And then the second reason was really, a lot of clients are having a hard time understanding the connection between that exercise and the vagueness of a mood board and what it would mean for their website and so Style Tiles… there's a couple of steps in between there.
I also did this thing I called Simple Comps for a while too, which was basically just like the header and top of your site. Just trying to do a very quick sketch of what the site would look like but that even too was a little bit too much investment and since Style Tiles was a way to begin to actually show the direct connection, a lot of clients really liked the name Style Tiles because it resonated with Cascading Style Sheets, so they were beginning to already see, OK, this is what's going to influence the Cascading Style Sheet that you are going to eventually build for me, because a lot of the clients coming to us were coming to us because they knew that we were going to build them a website.And so that was the evolution that Style Tiles came out of.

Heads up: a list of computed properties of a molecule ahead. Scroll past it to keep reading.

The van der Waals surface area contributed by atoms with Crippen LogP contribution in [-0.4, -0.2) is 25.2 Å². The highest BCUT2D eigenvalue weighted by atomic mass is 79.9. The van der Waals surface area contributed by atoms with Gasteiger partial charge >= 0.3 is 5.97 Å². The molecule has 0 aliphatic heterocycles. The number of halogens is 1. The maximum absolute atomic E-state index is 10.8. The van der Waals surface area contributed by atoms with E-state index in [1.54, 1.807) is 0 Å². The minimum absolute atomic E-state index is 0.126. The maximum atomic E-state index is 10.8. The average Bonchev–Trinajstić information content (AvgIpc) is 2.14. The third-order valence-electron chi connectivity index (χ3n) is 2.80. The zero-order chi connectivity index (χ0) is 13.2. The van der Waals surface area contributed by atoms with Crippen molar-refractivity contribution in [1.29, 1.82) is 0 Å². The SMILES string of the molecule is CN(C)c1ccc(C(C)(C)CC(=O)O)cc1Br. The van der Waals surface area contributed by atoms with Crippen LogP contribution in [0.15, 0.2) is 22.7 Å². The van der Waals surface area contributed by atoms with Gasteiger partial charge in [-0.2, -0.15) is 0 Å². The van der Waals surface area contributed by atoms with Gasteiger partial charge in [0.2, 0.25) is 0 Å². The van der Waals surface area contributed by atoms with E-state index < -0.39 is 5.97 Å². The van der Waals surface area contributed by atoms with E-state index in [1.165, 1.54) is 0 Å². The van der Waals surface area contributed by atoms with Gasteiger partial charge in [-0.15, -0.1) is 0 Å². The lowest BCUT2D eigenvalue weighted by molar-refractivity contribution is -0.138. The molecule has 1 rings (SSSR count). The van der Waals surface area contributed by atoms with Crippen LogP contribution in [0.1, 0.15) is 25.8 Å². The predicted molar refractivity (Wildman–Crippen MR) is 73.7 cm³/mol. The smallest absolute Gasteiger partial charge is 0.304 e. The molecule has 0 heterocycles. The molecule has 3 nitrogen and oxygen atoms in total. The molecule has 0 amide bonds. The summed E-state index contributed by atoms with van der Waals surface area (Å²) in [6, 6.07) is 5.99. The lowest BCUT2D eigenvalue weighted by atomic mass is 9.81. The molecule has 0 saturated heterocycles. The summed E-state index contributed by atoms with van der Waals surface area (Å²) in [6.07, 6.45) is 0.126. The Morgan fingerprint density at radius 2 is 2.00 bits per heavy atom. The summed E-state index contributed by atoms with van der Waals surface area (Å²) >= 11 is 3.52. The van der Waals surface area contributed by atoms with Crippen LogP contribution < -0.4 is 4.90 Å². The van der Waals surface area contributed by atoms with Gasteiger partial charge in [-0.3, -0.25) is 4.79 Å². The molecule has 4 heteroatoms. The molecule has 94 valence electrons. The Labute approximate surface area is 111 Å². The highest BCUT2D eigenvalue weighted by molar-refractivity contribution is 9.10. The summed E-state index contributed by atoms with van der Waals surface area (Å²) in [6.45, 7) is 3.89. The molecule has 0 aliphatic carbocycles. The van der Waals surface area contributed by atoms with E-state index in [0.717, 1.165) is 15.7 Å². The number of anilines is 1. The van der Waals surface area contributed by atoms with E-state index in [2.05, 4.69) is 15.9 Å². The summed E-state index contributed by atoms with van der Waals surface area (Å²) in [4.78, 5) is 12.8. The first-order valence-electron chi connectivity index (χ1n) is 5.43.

But a lot of it also had to do with… the story goes that I went to… my husband has a cousin who is an interior designer in Alexandria, Virginia and she had an open house and we went to her open house and it looked very much like a web design studio, but she had this room that she made, what is essentially a Style Tile for interior design.
She explained that she had her background in architecture and so the entire beautiful studio was covered in these big really impressive architectural drawings but then she had this room dedicated to the style of the interior design and she explained to us how, when it comes to the architectural drawings, you're talking about functionality and usability and all the things we talk about with web design; it's all of the things that require constraints and when her and her team worked through those architectural drawings, but when it was time for style, because it was so subjective, she wanted to bring her clients in, because they have to live with these things, it has to be something that resonates with them and how they're going to use or live in the space.